I think all of us have experienced a mental health concern at some point in time. All of us! I have had the common cold, so have you; I have had nightmares, so have you; I have experienced anxiety and so have you. We have all had a mental breakdown that is an outcome of exhaustion. The severity varies and diagnoses can be determined accordingly, given all that’s written above, but each of us are susceptible to them. Preventive measures are possible, self-care is imperative; but man, life happens! An overdose of grilled cheese clogs your arteries and overworking can leaving you with symptoms of depression.

Therapy is the same as talking to your best friend

Therapy is backed by evidence, research and science to support its effectiveness. You’re essentially learning to rewire your brain when you’re working with a clinician. It’s extremely intimate, given the nature of the work, but it’s incredibly powerful. It gives you a chance to bravely explore the cob webbed corners of your brain, to establish a relationship with your body and truly understand how you function as a human being. The brain is developing till the age of 24 and as it is impacted by different events, it bruises and heals in the ways it knows. However, if it hasn’t healed appropriately, it continues to function with minuscule bandages on these bruises. There are tailored approaches for treatment in therapy that are adapted to an individual’s needs. It’s not the same as a life coach, a motivational speaker or your 4am friend.

Children don’t experience mental health problems

Children are the most vulnerable to mental health concerns and in cultures where their experiences are diminished or when they aren’t healing from their pain, it affects their brain development. The worst thing you can do to a 3-year-old whose experienced trauma is to say that they’re three and they won’t remember. The brain keeps score, the body keeps score. It comes back ― oh, it always does! Children are heavily impacted by what they see, what adults model for them and that affects who they grow up to be, the relationships they become invested in. If a child grew up in a household with domestic violence, their chance of growing up and being in an abusive relationship is much higher because that’s how love was modeled for them (the brain keeps score!). Children often act out in school, get poor grades, have unexplained emotional outbursts or even have poor language to explain how they feel. They are all signs that scream “something is wrong!” It’s also extremely silly to expect the cognition and language of a 30-year-old from a 13-year-old. Child therapy is a skillful practice that is designed to help children in the language they understand. It gives them a voice, it helps them in rewriting their narratives of powerlessness and most importantly, it helps them heal.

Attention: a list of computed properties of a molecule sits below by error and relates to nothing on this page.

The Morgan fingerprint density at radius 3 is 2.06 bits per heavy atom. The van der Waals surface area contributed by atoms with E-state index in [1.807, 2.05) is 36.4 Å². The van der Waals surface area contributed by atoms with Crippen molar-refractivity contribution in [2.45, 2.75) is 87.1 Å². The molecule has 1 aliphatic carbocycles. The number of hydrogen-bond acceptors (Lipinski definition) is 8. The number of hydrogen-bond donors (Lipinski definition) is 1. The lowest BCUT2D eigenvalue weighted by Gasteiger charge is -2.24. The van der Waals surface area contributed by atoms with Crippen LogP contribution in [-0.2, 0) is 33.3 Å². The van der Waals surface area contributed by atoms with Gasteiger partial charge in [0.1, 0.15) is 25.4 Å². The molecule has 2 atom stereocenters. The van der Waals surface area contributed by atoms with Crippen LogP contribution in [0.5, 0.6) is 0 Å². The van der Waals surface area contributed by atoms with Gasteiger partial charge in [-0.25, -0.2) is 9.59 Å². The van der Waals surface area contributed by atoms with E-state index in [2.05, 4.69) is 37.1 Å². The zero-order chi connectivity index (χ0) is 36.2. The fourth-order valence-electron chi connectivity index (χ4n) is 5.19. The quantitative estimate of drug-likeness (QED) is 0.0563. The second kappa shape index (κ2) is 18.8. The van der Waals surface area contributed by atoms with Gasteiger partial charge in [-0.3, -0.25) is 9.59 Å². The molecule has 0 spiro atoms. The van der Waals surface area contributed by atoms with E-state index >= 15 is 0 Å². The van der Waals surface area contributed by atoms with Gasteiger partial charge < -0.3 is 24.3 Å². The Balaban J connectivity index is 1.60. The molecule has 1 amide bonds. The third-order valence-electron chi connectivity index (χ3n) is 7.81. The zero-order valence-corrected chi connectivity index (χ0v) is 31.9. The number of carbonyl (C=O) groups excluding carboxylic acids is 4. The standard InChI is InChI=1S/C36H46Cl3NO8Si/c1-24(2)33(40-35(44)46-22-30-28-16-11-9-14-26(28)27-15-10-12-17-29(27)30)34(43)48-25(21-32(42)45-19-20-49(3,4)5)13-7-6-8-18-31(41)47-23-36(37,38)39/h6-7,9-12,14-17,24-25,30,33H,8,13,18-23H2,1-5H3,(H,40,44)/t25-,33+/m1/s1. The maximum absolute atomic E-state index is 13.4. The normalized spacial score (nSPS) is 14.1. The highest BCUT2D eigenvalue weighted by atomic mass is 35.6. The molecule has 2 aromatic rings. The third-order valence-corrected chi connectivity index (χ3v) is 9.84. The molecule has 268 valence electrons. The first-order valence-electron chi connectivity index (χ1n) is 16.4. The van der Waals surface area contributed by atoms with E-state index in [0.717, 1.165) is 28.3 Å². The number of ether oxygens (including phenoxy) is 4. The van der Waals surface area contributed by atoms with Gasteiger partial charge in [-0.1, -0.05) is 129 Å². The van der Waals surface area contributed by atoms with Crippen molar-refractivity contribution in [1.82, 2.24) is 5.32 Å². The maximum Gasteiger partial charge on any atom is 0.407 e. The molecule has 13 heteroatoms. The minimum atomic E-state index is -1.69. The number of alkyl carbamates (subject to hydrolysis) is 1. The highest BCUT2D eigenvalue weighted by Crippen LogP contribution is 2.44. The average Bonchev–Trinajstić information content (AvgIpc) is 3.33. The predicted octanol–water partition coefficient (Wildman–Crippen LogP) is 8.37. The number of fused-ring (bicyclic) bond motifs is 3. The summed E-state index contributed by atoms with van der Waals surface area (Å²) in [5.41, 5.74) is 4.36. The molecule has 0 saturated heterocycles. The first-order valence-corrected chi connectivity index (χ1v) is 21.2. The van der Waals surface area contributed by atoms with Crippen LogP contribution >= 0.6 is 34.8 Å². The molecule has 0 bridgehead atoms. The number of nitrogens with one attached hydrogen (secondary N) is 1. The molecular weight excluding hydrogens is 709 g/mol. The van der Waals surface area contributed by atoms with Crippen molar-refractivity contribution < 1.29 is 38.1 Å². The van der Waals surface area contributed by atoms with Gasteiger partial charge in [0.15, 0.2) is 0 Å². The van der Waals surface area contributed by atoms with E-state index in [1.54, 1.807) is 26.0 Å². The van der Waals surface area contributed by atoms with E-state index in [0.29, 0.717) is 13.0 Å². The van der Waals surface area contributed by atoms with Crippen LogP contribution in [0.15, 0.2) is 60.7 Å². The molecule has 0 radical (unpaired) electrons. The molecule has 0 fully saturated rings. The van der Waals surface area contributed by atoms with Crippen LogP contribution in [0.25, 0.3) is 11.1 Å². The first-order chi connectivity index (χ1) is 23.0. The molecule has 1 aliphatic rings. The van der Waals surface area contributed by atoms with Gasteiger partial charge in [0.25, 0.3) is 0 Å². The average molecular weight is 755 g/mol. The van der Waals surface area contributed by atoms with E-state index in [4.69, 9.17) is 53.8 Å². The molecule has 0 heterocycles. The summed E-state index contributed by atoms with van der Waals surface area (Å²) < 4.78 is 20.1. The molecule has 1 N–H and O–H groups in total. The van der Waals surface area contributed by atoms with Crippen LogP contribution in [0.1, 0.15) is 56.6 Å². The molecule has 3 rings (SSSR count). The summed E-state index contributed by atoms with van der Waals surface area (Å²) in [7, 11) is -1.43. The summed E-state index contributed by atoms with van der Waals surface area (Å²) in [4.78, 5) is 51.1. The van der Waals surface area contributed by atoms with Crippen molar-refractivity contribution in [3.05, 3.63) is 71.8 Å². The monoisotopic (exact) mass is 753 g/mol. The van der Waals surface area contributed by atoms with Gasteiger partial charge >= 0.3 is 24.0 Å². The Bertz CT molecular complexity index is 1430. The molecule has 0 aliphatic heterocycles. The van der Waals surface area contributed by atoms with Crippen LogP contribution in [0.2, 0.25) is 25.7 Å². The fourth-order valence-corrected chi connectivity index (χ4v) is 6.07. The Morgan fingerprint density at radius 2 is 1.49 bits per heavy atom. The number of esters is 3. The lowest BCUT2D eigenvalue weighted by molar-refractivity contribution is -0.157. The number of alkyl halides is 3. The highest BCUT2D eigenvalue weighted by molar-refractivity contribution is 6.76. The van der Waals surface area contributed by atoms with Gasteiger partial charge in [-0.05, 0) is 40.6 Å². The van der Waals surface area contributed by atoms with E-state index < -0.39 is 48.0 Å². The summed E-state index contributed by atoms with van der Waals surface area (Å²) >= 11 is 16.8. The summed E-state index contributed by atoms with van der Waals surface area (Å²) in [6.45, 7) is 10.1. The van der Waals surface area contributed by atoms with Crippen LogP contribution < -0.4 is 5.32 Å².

Physical and mental health go hand in hand, from the day we begin developing in the uterus till the day we die. The more we acknowledge their relationship with one another, the more we are of service to our health. Suicide is an outcome of helplessness. Why would a dying man have the desire to live when he feels like there is no hope? But nine-out-of-ten times, there is hope. We live one life! We don’t even know which volcano is on the other side after we die, but we can sure as hell make the best out this tornado that we call our lives! There is power in the resiliency of survival, there is effective help that’s available out there. Advocate for help, find resources for people who need it, educate them on services, educate yourself; but most importantly, practice love and kindness towards yourself and towards the ones around you.

We live in a world where we are left with new wounds, everyday; the least we can do for one another and for ourselves, is offer the comfort of recovery. I promise you, help is always a good idea.